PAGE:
We all know people who use exercise to clear their minds and, in some cases, to maintain their sanity. And new research shows that doing so could do the brain even more good than you might expect: A small study published in Cognitive Behaviour Therapy found that running can help to reduce the symptoms of post-traumatic stress disorder, Runner’s World reports.
Researchers at the University of Texas at Austin studied nine individuals suffering from PTSD who were assigned to two groups: The first group ran for 30 minutes before each of their therapy sessions over the course of 12 weeks, and the second group just went to talk therapy.
At the end of the 12 weeks, researchers found that the exercise-plus-therapy group had increased levels of the brain protein brain-derived neurotrophic factor (BDNF) — a protein that helps the brain to adapt to stressful environments and repair itself, therefore aiding in the recovery process after a traumatic event — while the second group’s levels of BDNF had remained the same. The first group also had a larger drop in their PTSD symptoms over the course of the study, which researchers attribute to the rise in BDNF, which came as a result of exercise.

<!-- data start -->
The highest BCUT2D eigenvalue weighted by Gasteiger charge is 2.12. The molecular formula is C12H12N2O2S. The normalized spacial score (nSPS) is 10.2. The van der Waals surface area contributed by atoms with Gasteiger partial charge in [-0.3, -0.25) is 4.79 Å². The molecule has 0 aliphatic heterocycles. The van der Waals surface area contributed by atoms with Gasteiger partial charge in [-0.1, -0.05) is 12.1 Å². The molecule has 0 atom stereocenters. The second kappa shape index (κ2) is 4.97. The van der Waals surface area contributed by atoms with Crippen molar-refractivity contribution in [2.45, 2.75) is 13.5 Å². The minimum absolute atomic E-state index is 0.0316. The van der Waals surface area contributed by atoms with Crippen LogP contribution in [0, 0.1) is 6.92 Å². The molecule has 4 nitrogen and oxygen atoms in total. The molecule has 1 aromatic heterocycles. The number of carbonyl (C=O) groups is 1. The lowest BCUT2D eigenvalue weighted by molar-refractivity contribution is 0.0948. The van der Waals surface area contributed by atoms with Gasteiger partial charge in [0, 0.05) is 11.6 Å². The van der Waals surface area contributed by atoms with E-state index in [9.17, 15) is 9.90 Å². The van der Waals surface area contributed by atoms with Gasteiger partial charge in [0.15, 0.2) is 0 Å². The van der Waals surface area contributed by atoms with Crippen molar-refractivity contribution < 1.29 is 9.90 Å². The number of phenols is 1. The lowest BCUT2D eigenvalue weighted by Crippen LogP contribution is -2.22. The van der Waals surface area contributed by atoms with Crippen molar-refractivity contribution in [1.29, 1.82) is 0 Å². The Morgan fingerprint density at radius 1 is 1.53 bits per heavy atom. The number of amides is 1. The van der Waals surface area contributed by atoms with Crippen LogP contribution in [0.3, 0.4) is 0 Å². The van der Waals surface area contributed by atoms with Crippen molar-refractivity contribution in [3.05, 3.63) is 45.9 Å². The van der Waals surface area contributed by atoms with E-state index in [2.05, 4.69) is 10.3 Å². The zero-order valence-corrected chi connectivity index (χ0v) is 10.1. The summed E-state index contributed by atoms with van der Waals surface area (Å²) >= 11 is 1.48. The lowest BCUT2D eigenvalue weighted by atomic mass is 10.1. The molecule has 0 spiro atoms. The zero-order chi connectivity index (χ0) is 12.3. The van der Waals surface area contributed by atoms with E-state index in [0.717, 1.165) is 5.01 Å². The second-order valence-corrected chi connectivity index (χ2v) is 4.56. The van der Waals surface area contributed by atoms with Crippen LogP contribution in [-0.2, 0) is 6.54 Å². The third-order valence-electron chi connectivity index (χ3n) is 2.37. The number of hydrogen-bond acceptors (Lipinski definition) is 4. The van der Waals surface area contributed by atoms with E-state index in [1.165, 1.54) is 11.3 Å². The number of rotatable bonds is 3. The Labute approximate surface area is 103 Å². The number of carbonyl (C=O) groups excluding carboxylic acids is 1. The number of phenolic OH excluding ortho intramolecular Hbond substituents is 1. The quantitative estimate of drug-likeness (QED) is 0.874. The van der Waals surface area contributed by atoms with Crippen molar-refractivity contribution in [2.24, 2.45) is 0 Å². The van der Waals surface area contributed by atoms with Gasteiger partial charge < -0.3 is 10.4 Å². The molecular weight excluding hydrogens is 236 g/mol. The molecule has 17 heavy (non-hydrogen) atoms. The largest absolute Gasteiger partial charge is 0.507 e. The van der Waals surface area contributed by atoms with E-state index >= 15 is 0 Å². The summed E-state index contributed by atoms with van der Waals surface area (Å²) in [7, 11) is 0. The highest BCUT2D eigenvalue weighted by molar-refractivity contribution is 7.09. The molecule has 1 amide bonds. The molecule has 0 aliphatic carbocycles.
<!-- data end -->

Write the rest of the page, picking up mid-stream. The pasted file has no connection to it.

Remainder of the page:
As the study leader told Newswire, “It’s exciting that something so straightforward — running — can have such a large impact on the treatment of PTSD.” But you’re probably thinking, Well, there were only nine people involved. And you’re right: The study was small. So now, researchers in Canada are working on a larger, three-year study with 120 participants who will be designated to four groups — exercise-only, therapy-only, exercise-plus-therapy and a wait-list control group — to see if their findings hold up.
As the lead researcher of the new study told Newswire, “This is a very encouraging area of research. Another recent trial by our group, as well as the findings from Powers et al. and others, suggest that aerobic exercise may not only enhance treatment outcomes, but it may be a viable stand-alone PTSD treatment.” So the researchers are optimistic that running — or any aerobic exercise for that matter — could be a legitimate form of therapy. Pretty cool, huh?